Telehealth has become a vital tool to deliver timely and effective medical care, particularly in rural areas. One hospital in Arizona, Yavapai Regional Medical Center (YRMC), is using telehealth to improve patient satisfaction and treat conditions that would otherwise need the services of a “big-city” hospital.
News & Events
Telemedicine reimbursement is always a hot topic but even hotter with the new CMS regulations. On February 7, 2019, Jordana Bernard the Director for Policy and Public Affairs at InTouch Health, was the guest presenter for the Southwest Telehealth Resource Center and the Arizona Telemedicine Program webinar series. The webinar reached over 500 individuals across the US and a few international folks joined in too! Jordana provided a concise and informative overview of all the latest changes in telehealth reimbursement. It was recorded and archived on our website along with her slide deck and a couple of useful handouts (e.g., the list of 98 CPTs that are reimbursed), so if you missed it think about taking the time to view it. These, along with all our previous webinars, can be found at https://telemedicine.arizona.edu/webinars/previous .
Practically everywhere you turn today, AI, or artificial intelligence, (aka deep learning and machine learning) pops up as the must have, coolest thing since robots and thinking machines were first introduced in popular literature and films. After all, who doesn’t want a car that can sense when it’s safe to change lanes, stop before hitting the deer in the road and even drive itself?
There is little doubt that AI already has and will continue to revolutionize the world and thereby healthcare. For example, the past five years at the Radiological Society of North America (RSNA) annual meeting -- the world’s largest radiology meeting, attracting over 50,000 people to Chicago -- have seen an explosion in the number of vendors promoting AI in their products, and the number of scientific talks and courses on the topic. The 2018 meeting in November was no exception – I swear, every single vendor must have had “AI” advertised somewhere on their booth. Throughout the meeting sessions, AI, deep learning and machine learning topics permeated presentations.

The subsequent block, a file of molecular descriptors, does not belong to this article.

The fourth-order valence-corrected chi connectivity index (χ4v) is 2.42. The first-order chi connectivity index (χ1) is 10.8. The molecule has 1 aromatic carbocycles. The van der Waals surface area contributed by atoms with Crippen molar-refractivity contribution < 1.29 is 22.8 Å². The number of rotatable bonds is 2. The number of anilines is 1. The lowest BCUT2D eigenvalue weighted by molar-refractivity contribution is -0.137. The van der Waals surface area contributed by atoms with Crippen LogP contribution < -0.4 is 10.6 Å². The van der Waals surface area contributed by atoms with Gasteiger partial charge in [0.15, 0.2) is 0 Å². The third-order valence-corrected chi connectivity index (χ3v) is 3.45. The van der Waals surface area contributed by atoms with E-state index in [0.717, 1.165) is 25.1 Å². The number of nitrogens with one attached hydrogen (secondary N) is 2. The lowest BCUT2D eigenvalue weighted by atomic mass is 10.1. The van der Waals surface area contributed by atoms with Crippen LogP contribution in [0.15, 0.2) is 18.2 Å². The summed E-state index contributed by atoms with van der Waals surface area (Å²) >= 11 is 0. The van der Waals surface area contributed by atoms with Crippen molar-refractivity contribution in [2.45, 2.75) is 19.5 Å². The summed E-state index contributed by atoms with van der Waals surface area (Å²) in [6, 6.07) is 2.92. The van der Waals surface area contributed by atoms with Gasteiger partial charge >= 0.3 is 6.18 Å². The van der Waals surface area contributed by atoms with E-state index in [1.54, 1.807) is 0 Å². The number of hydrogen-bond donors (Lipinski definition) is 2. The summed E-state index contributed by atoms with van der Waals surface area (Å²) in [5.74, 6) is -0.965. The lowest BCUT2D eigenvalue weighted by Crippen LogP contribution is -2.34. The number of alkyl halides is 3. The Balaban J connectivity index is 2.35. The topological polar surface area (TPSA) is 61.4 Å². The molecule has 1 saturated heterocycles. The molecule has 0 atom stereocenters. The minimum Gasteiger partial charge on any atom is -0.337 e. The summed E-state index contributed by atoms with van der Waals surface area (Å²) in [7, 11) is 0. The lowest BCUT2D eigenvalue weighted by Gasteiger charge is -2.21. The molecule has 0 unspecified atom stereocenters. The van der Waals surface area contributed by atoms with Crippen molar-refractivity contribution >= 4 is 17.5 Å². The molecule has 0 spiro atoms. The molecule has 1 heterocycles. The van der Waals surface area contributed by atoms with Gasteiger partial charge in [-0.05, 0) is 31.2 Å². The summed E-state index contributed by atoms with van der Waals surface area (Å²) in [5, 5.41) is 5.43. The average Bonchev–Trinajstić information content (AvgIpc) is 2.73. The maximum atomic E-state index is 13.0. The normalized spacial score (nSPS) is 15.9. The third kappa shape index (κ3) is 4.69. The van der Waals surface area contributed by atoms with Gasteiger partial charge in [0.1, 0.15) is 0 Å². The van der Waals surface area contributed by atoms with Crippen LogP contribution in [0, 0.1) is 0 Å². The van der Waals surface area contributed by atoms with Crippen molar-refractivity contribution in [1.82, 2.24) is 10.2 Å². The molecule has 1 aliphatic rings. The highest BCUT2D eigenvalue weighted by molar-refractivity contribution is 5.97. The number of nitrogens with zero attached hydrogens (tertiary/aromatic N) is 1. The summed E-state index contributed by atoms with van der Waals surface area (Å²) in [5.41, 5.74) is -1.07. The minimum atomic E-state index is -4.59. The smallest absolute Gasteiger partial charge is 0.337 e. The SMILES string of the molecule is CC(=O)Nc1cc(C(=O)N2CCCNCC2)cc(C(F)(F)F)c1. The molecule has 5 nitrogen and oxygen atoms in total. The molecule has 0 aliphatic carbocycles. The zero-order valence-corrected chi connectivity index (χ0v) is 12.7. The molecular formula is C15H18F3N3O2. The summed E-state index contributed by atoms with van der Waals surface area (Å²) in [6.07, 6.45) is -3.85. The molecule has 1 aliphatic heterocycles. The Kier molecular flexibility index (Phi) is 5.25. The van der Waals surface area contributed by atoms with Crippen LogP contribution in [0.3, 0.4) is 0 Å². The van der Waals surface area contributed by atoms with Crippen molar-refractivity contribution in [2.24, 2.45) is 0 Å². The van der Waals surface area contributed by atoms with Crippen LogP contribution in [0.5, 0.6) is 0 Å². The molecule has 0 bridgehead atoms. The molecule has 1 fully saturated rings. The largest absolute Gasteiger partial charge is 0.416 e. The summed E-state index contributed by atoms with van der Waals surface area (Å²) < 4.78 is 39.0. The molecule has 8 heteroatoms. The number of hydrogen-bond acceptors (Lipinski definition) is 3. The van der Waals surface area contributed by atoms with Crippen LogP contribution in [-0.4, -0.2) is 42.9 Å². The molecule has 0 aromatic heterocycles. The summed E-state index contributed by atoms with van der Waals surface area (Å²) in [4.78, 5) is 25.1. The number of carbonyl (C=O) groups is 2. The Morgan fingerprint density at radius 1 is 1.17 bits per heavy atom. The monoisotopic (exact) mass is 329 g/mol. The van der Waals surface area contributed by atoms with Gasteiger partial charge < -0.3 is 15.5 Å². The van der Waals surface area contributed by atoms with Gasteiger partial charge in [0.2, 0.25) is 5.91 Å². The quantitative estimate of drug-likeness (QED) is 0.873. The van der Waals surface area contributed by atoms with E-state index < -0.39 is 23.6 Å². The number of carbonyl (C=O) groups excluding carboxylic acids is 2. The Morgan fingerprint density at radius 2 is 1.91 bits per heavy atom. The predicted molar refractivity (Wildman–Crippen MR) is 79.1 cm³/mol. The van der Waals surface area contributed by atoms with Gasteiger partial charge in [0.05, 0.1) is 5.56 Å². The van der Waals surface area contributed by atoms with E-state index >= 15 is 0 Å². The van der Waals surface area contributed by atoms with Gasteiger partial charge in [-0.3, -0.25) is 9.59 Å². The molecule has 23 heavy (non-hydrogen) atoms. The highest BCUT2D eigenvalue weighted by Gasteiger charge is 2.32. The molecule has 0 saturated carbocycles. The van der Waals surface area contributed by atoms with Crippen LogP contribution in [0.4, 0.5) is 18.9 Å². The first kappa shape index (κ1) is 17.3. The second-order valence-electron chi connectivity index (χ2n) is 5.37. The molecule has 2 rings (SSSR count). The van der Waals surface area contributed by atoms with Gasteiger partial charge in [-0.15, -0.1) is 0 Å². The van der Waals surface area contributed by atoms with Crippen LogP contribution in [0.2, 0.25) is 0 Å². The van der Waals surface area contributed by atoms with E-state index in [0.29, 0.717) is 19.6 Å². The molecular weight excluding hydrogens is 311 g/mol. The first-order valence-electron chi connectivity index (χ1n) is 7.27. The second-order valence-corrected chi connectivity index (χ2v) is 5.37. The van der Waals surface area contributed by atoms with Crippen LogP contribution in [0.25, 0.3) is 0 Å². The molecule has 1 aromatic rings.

The 115th Congress (2017-2018) took big steps forward for telehealth.
First, members introduced 119 bills that included the term “telehealth” or “telemedicine,” a 42% increase over telehealth legislation introduced in the 114th Congress.
Second, the bipartisan Congressional Telehealth Caucus formed to “discuss how best to improve remote care to Americans who need it most.” Yes, you read that right: Bipartisan! There is enormous bipartisan support for telehealth in Congress.
2018 had many successes in the telehealth arena – check out some of our past blogs for highlights! There is, however, still much to be accomplished, so looking forward we asked our colleagues around the country what they are looking forward to in 2019. We hope you find some inspiration, new directions and novel ideas in these thoughts to help guide your 2019 adventures in telehealth!
Elizabeth A Krupinski, Ph.D.
Co-Director, Southwest Telehealth Resource Center
The SWTRC is looking forward to watching trends in artificial intelligence (AI) and how it can not only impact Telehealth and healthcare in general, but how AI companies and investigators will effectively and efficiently integrate AI into the clinical information environment and workflow. Being embedded in an academic environment also provides us with some unique opportunities to partner on grants with others developing and expanding their Telehealth footprint, and the SWTRC looks forward to be a vital part of these grants and helping provide training and related Telehealth expertise.